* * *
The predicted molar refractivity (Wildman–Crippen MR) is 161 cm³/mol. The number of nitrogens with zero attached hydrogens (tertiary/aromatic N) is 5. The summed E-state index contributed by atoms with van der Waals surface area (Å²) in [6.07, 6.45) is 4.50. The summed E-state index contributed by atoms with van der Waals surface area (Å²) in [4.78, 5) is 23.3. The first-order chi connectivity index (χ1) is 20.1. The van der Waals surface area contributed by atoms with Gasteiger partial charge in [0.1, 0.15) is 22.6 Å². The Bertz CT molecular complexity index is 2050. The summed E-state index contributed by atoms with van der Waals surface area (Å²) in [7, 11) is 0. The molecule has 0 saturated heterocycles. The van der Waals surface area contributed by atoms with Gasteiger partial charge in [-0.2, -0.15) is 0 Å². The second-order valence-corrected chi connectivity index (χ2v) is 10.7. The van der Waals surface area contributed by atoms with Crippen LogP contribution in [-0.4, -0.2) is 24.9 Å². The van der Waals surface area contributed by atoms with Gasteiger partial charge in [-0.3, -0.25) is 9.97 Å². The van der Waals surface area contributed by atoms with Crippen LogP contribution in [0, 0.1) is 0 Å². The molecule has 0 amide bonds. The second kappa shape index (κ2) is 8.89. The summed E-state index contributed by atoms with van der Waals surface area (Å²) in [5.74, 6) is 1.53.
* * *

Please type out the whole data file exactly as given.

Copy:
The predicted molar refractivity (Wildman–Crippen MR) is 161 cm³/mol. The number of nitrogens with zero attached hydrogens (tertiary/aromatic N) is 5. The summed E-state index contributed by atoms with van der Waals surface area (Å²) in [6.07, 6.45) is 4.50. The summed E-state index contributed by atoms with van der Waals surface area (Å²) in [4.78, 5) is 23.3. The first-order chi connectivity index (χ1) is 20.1. The van der Waals surface area contributed by atoms with Gasteiger partial charge in [0.1, 0.15) is 22.6 Å². The Bertz CT molecular complexity index is 2050. The summed E-state index contributed by atoms with van der Waals surface area (Å²) in [7, 11) is 0. The molecule has 0 saturated heterocycles. The van der Waals surface area contributed by atoms with Gasteiger partial charge in [-0.2, -0.15) is 0 Å². The second-order valence-corrected chi connectivity index (χ2v) is 10.7. The van der Waals surface area contributed by atoms with Crippen LogP contribution in [-0.4, -0.2) is 24.9 Å². The van der Waals surface area contributed by atoms with Gasteiger partial charge in [-0.3, -0.25) is 9.97 Å². The van der Waals surface area contributed by atoms with Crippen LogP contribution in [0, 0.1) is 0 Å². The molecule has 0 amide bonds. The second kappa shape index (κ2) is 8.89. The summed E-state index contributed by atoms with van der Waals surface area (Å²) in [5.74, 6) is 1.53.